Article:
Can foreign language learning boost cognitive flexibility in late-life depression?



Given that life expectancy has been increasing, finding ways to promote healthy aging is crucial. Late-Life Depression (LLD) is a highly-prevalent threat to healthy aging, as it interferes with normal cognitive functioning and quality of life. LLD has been consistently linked to impairments in, for example, cognitive flexibility and memory, leading to theories that LLD is a prodromal form of dementia. While the cause of LLD is still being debated, known risk factors are lack of social contact and low cognitive reserve, i.e., the ability to cope with age-related and pathological brain changes. Interestingly, lifelong bilingualism has been proposed to build up cognitive reserve, and some studies found it delays the onset of dementia symptoms. In fact, the cognitive domains negatively affected in LLD overlap considerably with those boosted through bilingualism, such as cognitive flexibility, attention, and working memory.

This study investigates whether the introduction of a bilingual experience later in life, in the form of a foreign language course, can boost cognitive functioning and well-being in seniors with and without LLD. Recent evidence suggests that acquiring new skills in later life, such as proficiency in a new language, may boost confidence and well-being as well as cognitive functioning. This may be further increased by the inherently social nature of language use.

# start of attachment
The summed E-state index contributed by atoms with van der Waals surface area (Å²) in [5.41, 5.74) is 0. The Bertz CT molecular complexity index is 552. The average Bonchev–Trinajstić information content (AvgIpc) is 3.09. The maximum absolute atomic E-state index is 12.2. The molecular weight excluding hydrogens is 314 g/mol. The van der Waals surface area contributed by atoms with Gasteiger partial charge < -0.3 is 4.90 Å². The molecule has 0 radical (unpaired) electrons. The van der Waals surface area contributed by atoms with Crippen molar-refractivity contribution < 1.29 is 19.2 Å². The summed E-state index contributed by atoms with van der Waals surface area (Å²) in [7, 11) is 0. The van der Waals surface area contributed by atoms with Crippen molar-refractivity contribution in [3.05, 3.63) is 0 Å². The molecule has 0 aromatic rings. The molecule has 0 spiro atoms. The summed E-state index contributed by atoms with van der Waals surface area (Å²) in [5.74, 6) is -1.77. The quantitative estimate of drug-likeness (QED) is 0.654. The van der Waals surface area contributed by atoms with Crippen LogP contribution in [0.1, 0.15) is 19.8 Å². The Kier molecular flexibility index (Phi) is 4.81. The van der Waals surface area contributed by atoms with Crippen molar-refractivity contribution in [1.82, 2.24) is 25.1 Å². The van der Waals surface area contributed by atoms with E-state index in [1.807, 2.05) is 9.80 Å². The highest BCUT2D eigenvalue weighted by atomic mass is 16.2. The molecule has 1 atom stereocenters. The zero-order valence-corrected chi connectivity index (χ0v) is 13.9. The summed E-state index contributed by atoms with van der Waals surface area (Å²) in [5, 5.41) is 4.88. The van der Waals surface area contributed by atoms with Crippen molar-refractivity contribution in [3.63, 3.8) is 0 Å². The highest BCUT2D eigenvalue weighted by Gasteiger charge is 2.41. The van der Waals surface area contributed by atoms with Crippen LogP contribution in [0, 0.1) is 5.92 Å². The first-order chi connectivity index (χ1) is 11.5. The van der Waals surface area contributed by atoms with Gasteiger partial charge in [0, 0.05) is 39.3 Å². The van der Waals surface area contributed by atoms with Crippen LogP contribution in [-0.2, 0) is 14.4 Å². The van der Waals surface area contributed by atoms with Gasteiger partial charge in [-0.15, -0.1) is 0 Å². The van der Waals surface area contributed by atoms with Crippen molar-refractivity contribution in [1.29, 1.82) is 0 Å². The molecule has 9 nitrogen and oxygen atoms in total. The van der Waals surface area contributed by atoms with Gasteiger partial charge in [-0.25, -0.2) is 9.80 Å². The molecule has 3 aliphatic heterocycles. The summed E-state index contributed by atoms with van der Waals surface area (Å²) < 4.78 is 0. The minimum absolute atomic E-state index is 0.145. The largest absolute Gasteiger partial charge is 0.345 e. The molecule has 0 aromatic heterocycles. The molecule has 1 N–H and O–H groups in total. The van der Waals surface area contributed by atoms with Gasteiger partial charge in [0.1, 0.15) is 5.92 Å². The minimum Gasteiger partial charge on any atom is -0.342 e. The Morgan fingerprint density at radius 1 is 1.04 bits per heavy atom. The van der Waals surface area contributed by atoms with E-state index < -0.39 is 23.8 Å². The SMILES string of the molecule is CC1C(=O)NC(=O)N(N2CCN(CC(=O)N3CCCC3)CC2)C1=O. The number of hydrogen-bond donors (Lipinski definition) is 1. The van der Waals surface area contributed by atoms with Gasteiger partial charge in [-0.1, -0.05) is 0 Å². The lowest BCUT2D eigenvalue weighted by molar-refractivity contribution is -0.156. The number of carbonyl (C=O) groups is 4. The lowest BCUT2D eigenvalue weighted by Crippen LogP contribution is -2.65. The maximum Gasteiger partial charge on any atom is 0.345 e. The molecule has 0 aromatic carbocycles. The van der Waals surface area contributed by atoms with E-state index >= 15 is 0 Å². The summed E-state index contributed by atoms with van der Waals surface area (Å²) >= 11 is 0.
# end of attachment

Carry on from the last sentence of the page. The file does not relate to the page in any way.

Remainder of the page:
The effects of foreign language learning in healthy seniors and those with LLD are measured using a (neuro)psychological test battery focusing on cognitive flexibility and well-being. To assess how language learning’s effects differ from other cognitively stimulating activities, nondepressed seniors from the language condition will be compared to other neurotypical seniors who took music lessons or attended a lecture series.

While all participants may benefit from the language course, the LLD group is expected to show greater improvements in cognitive flexibility and well-being than the non-LLD group. Also, by introducing between-language competition and facilitating communication, language learning stimulates cognitive flexibility and interpersonal relationships distinctly from the other courses. Language learners are therefore expected to outperform the other two groups. If this is indeed the case, foreign language learning could be explored as a tool to prevent and/or treat LLD.
Originele taal-2English
StatusPublished - 6-feb.-2020
EvenementBCN Winter Meeting 2020 - UMCG, Groningen, Netherlands
Duur: 6-feb.-20206-feb.-2020


ConferenceBCN Winter Meeting 2020

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